In addition to the illegally stored chemicals, it turns out there should not even have been a warehouse in that location in the first place. In another NYT article, entitled “Report Details Role of Political Connections in Tianjin Disaster”, Dan Levin reported the warehouse itself was not far enough back from the prescribed distance for residential housing. It seemed clear from the confession of the Mayor of Tianjin that he had been involved in the corruption when he stated, “I bear the unshirkable responsibility for this accident as head of the city.”
Another indicia of Chinese corruption had come into play as well. The executives of the company, which owned the warehouse and illegally stored chemicals, Ruihai, hid their ownership interest. The article reported they “had other people list their shares to avoid the appearance of a conflict of interest.”
In yet another NYT article, entitled “Fear of Toxic Air and Distrust of Government Follow Explosions in China” also by Dan Levin, it was noted “Later on Tuesday, China’s anticorruption agency announced on its website that Yang Dongliang, a former deputy mayor of Tianjin who became the head of the State Administration of Work Safety, was under investigation for “suspected violations of party discipline and the law,” a common euphemism for corruption. The Beijing Youth Daily reported, however, that Mr. Yang has been under investigation for a half-year, raising questions about why the case was announced now. Two other officials accused of taking bribes are also under investigation.”
The fallout from this tragedy continues. However, with such widespread corruption many Chinese feel they are not being told the truth and that their government is protecting corrupt officials. Levin said, “Public reflection on man-made tragedies is politically risky for the ruling Communist Party, according to David Bandurski, an editor of the China Media Project at the University of Hong Kong. “The party leadership is very aware that questions of responsibility in a disaster like this can very quickly move to fundamental issues of power and legitimacy,” he said, explaining that in an authoritarian system, “the buck stops with you.” Mr. Bandurski noted that censors had struggled to control the Tianjin narrative because some Chinese journalists had pushed ahead with their own reporting. “This is a very messy story, and for Chinese media, messy means opportunity,” he said.”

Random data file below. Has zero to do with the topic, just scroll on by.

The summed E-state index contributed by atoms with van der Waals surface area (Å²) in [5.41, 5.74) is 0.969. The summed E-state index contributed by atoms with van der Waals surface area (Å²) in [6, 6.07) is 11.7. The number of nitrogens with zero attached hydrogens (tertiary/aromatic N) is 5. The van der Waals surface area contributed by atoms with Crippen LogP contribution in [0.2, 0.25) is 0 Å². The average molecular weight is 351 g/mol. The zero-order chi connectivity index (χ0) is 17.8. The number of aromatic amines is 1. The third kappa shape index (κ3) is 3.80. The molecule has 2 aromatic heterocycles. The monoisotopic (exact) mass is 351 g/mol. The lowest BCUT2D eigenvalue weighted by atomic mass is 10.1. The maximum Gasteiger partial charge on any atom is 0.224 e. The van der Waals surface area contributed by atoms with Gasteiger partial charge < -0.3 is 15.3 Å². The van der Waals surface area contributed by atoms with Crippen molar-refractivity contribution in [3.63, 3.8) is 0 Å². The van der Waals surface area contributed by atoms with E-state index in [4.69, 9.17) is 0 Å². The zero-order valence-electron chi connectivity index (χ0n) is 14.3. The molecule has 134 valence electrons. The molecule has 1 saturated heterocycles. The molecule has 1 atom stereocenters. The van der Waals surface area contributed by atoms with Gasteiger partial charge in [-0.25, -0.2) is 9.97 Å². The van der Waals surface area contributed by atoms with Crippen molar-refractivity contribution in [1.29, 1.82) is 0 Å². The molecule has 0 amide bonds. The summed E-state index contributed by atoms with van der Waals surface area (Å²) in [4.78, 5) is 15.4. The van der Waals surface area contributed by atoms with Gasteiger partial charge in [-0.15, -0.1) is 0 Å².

The Petrobras scandal in Brazil is bringing into question the government of President Dilma, it could forebode the same in China. Corruption in all its forms is no laughing matter and enforcing anti-corruption laws is no game. While prosecuting companies engaging in bribery and corruption through the hiring of sons and daughters of government officials to retain or garner new business may seem quite a long way from the Westgate Mall massacre or the massive loss of life in Tianjin; they are clearly on a unidimensional continuum.
Just as Archie Bunker put a light up to many of the social ills of his time, the more light you can shine on corruption, the more you can root it out of the shadows. But do not forget to send in Batgirl and those fighting for justice against corruption as well.
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© Thomas R. Fox, 2015